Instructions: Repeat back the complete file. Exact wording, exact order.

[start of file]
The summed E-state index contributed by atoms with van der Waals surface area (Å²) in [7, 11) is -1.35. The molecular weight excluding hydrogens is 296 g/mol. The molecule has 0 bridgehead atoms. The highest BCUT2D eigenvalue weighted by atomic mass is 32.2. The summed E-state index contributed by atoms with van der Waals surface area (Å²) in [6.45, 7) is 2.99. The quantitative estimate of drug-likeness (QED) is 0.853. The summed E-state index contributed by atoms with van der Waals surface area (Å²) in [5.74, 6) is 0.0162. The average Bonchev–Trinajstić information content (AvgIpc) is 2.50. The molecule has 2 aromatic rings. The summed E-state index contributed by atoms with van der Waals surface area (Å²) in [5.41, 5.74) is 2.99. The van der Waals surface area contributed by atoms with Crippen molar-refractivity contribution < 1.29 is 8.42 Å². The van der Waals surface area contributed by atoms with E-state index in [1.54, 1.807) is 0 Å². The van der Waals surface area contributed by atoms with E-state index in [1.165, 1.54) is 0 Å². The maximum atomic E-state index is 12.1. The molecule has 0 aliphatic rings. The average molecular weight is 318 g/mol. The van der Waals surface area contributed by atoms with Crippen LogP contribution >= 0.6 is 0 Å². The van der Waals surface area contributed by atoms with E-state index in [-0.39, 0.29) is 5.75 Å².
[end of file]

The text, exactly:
The summed E-state index contributed by atoms with van der Waals surface area (Å²) in [7, 11) is -1.35. The molecular weight excluding hydrogens is 296 g/mol. The molecule has 0 bridgehead atoms. The highest BCUT2D eigenvalue weighted by atomic mass is 32.2. The summed E-state index contributed by atoms with van der Waals surface area (Å²) in [6.45, 7) is 2.99. The quantitative estimate of drug-likeness (QED) is 0.853. The summed E-state index contributed by atoms with van der Waals surface area (Å²) in [5.74, 6) is 0.0162. The average Bonchev–Trinajstić information content (AvgIpc) is 2.50. The molecule has 2 aromatic rings. The summed E-state index contributed by atoms with van der Waals surface area (Å²) in [5.41, 5.74) is 2.99. The van der Waals surface area contributed by atoms with Crippen molar-refractivity contribution < 1.29 is 8.42 Å². The van der Waals surface area contributed by atoms with E-state index in [1.54, 1.807) is 0 Å². The van der Waals surface area contributed by atoms with E-state index in [1.165, 1.54) is 0 Å². The maximum atomic E-state index is 12.1. The molecule has 0 aliphatic rings. The average molecular weight is 318 g/mol. The van der Waals surface area contributed by atoms with Crippen LogP contribution >= 0.6 is 0 Å². The van der Waals surface area contributed by atoms with E-state index in [-0.39, 0.29) is 5.75 Å².